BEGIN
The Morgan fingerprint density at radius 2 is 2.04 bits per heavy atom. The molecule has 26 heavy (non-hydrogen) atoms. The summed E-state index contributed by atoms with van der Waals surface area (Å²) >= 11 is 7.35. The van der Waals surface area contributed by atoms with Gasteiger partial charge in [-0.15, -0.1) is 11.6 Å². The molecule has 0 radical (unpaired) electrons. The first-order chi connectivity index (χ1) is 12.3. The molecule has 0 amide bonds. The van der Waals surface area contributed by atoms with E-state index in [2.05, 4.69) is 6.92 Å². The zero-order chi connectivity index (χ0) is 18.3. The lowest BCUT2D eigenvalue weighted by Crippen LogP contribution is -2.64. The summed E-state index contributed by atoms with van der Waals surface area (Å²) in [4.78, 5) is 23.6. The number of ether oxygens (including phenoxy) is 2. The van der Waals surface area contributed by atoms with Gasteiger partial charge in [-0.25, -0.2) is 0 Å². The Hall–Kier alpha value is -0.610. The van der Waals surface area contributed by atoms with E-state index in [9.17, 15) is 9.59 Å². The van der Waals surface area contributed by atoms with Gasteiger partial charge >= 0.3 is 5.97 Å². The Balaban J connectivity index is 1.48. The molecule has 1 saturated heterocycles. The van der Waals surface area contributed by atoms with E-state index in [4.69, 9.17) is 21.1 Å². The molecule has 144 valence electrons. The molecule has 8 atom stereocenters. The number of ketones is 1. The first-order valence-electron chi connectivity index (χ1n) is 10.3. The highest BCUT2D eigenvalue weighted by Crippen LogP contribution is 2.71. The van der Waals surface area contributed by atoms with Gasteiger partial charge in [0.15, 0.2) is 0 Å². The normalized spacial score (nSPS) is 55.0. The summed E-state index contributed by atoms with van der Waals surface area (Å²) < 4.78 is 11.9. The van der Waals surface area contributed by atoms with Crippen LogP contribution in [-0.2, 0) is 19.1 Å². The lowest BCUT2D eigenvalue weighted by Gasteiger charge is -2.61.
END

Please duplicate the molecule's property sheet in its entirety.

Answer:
The Morgan fingerprint density at radius 2 is 2.04 bits per heavy atom. The molecule has 26 heavy (non-hydrogen) atoms. The summed E-state index contributed by atoms with van der Waals surface area (Å²) >= 11 is 7.35. The van der Waals surface area contributed by atoms with Gasteiger partial charge in [-0.15, -0.1) is 11.6 Å². The molecule has 0 radical (unpaired) electrons. The first-order chi connectivity index (χ1) is 12.3. The molecule has 0 amide bonds. The van der Waals surface area contributed by atoms with E-state index in [2.05, 4.69) is 6.92 Å². The zero-order chi connectivity index (χ0) is 18.3. The lowest BCUT2D eigenvalue weighted by Crippen LogP contribution is -2.64. The summed E-state index contributed by atoms with van der Waals surface area (Å²) in [4.78, 5) is 23.6. The number of ether oxygens (including phenoxy) is 2. The van der Waals surface area contributed by atoms with Gasteiger partial charge in [-0.25, -0.2) is 0 Å². The Hall–Kier alpha value is -0.610. The van der Waals surface area contributed by atoms with E-state index in [9.17, 15) is 9.59 Å². The van der Waals surface area contributed by atoms with Gasteiger partial charge >= 0.3 is 5.97 Å². The Balaban J connectivity index is 1.48. The molecule has 1 saturated heterocycles. The van der Waals surface area contributed by atoms with E-state index in [4.69, 9.17) is 21.1 Å². The molecule has 144 valence electrons. The molecule has 8 atom stereocenters. The number of ketones is 1. The first-order valence-electron chi connectivity index (χ1n) is 10.3. The highest BCUT2D eigenvalue weighted by Crippen LogP contribution is 2.71. The van der Waals surface area contributed by atoms with Gasteiger partial charge in [0.15, 0.2) is 0 Å². The normalized spacial score (nSPS) is 55.0. The summed E-state index contributed by atoms with van der Waals surface area (Å²) < 4.78 is 11.9. The van der Waals surface area contributed by atoms with Crippen LogP contribution in [-0.2, 0) is 19.1 Å². The lowest BCUT2D eigenvalue weighted by Gasteiger charge is -2.61.